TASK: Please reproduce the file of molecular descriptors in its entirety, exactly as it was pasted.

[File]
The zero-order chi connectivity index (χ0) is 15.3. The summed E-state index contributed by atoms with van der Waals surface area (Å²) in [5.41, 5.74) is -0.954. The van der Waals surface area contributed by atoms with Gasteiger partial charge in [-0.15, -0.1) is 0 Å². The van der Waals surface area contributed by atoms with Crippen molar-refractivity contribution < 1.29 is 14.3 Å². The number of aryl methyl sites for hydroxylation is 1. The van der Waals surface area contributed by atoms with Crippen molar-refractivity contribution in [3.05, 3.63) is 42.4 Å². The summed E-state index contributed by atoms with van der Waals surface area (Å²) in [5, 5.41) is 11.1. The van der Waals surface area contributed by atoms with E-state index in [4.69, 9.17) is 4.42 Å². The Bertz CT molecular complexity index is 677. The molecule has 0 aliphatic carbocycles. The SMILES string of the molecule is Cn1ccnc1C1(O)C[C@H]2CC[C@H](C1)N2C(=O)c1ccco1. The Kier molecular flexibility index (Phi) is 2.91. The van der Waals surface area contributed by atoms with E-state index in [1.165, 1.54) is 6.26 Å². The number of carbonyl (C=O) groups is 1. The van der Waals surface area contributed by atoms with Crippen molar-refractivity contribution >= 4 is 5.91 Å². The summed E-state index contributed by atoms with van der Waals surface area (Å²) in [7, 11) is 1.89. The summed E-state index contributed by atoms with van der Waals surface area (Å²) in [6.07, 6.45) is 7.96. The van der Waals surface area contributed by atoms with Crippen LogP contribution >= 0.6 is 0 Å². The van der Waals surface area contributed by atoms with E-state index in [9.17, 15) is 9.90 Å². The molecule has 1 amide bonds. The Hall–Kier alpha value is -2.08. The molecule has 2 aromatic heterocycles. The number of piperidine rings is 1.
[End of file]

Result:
The zero-order chi connectivity index (χ0) is 15.3. The summed E-state index contributed by atoms with van der Waals surface area (Å²) in [5.41, 5.74) is -0.954. The van der Waals surface area contributed by atoms with Gasteiger partial charge in [-0.15, -0.1) is 0 Å². The van der Waals surface area contributed by atoms with Crippen molar-refractivity contribution < 1.29 is 14.3 Å². The number of aryl methyl sites for hydroxylation is 1. The van der Waals surface area contributed by atoms with Crippen molar-refractivity contribution in [3.05, 3.63) is 42.4 Å². The summed E-state index contributed by atoms with van der Waals surface area (Å²) in [5, 5.41) is 11.1. The van der Waals surface area contributed by atoms with E-state index in [4.69, 9.17) is 4.42 Å². The Bertz CT molecular complexity index is 677. The molecule has 0 aliphatic carbocycles. The SMILES string of the molecule is Cn1ccnc1C1(O)C[C@H]2CC[C@H](C1)N2C(=O)c1ccco1. The Kier molecular flexibility index (Phi) is 2.91. The van der Waals surface area contributed by atoms with E-state index in [1.165, 1.54) is 6.26 Å². The number of carbonyl (C=O) groups is 1. The van der Waals surface area contributed by atoms with Crippen molar-refractivity contribution >= 4 is 5.91 Å². The summed E-state index contributed by atoms with van der Waals surface area (Å²) in [7, 11) is 1.89. The summed E-state index contributed by atoms with van der Waals surface area (Å²) in [6.07, 6.45) is 7.96. The van der Waals surface area contributed by atoms with Crippen LogP contribution >= 0.6 is 0 Å². The van der Waals surface area contributed by atoms with E-state index in [9.17, 15) is 9.90 Å². The molecule has 1 amide bonds. The Hall–Kier alpha value is -2.08. The molecule has 2 aromatic heterocycles. The number of piperidine rings is 1.